Fr. Robert Bengry: Obedience

My Grandpa was a really great guy. He was a painter and a musician. He could build anything and in his old age was a pioneer in computing. I learned so much from him and am glad to have such a strong and intelligent father-figure in my life. R. Bengry

Priests take a vow obedience to their Bishop, similarly the Religious to their Superior, and the thing about obedience is that it is never truly tested until one disagrees with the one to whom they’ve made the vow. Although the laity do not normally profess vows, the value of Christian obedience is important. All Catholics are to obey Christ, but this is not some personalised or abstract obedience. We have the Holy Scriptures and the Church and as Catholics we live in obedience to Christ through them and natural law. Of course we can have personal disagreements and differing points of view, but ultimately, as I’ve said, obedience is only ever tested in times of disagreement — so, when you find yourself disagreeing with the Church or with the Scriptures, who ultimately wins out? Your own personal interpretation? Your own personal point of view? For Catholics that’s never a legitimate option.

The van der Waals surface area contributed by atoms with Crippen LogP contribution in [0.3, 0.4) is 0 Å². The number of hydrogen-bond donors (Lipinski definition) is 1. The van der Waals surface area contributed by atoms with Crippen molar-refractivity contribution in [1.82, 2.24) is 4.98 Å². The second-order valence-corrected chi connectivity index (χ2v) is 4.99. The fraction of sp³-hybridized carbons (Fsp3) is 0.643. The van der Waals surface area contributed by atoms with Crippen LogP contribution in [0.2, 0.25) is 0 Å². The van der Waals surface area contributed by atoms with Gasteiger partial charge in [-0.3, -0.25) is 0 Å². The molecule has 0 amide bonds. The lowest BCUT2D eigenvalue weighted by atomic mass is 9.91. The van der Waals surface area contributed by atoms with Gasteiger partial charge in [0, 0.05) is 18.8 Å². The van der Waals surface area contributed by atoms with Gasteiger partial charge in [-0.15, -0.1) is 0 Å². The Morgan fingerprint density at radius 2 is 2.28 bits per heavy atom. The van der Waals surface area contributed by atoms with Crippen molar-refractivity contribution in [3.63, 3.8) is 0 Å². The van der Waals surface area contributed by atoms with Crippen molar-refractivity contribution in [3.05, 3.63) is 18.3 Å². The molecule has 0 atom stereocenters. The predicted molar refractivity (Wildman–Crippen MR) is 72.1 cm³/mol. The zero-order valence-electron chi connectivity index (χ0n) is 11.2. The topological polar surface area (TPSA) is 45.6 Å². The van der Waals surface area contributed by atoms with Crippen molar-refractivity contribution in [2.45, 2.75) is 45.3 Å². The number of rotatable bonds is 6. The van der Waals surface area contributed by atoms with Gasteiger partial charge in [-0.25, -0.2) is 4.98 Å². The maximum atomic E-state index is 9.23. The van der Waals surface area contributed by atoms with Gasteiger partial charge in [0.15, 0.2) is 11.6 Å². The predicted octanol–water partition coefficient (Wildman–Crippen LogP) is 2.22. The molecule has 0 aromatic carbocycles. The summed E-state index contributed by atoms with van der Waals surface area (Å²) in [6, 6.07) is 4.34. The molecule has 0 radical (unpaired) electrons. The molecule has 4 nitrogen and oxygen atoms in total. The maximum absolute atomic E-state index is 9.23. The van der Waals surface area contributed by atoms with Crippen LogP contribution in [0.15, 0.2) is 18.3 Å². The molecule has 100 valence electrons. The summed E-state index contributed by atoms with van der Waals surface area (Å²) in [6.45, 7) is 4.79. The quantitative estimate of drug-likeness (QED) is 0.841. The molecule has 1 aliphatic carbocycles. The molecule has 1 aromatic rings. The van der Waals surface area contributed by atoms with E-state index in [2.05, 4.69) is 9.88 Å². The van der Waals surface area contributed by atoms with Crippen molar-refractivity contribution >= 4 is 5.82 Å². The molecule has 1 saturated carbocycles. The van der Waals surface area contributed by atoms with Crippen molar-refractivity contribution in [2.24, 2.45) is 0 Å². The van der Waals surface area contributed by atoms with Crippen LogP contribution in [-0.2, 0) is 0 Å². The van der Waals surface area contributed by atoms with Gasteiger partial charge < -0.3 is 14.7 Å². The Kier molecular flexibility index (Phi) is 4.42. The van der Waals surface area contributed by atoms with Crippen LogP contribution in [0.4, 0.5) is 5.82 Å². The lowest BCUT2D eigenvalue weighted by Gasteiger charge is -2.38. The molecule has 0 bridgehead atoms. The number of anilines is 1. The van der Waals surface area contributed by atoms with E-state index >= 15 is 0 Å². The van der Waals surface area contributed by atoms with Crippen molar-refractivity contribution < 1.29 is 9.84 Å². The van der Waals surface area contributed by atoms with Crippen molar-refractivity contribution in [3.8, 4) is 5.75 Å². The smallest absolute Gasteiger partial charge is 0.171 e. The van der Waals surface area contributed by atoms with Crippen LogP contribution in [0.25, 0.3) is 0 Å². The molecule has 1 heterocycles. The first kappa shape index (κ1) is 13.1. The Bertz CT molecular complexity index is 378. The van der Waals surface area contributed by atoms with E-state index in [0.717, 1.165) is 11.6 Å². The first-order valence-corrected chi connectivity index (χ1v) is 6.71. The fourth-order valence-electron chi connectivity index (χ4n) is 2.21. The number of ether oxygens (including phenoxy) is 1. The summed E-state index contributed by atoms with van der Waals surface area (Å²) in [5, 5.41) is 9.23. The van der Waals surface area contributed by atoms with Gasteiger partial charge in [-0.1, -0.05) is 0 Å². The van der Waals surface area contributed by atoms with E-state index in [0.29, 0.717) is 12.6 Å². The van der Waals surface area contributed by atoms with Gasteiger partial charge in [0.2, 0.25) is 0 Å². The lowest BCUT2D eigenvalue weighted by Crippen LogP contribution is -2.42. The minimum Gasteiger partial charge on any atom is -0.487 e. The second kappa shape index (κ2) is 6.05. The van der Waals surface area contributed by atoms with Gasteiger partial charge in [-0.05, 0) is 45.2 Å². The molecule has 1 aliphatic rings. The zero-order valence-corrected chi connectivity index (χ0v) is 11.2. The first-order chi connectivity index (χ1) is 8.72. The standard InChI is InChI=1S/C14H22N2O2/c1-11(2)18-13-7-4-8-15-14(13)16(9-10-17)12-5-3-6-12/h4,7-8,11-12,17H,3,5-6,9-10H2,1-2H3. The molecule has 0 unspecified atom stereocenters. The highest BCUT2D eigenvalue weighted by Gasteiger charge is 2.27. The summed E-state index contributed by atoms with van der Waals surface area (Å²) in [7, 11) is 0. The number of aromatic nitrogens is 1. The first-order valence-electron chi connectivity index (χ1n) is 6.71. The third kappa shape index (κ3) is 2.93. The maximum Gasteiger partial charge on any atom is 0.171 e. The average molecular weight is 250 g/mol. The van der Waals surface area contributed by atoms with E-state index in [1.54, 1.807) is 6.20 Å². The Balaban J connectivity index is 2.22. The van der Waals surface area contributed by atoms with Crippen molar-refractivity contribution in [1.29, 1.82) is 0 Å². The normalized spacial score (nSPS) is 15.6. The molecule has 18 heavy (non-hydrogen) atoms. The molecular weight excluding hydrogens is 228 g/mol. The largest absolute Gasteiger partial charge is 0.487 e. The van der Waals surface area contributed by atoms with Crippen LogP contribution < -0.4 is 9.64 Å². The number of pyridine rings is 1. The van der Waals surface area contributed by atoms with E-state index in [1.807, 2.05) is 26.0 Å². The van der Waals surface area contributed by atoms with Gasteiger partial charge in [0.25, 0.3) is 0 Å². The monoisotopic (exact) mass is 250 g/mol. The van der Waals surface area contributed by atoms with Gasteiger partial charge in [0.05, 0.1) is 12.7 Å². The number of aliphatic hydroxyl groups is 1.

It’s easy to obey Holy Scripture when I’m doing the cherry picking and the interpreting... it’s easy to obey the Church if I’m listening only to the Pope, Cardinal, Bishop, Priest or Saint I personally agree with. It’s easy to obey a Christ of my own making, but what about the Christ who has made Himself known in Holy Scripture through the Church?

Obedience is valuable though often difficult. Maybe it’s valuable because it’s difficult. How does Christian obedience manifest itself in your life? or does it?


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The photograph: From the Robert Bengry collection. Copyright 2020. All Rights Reserved.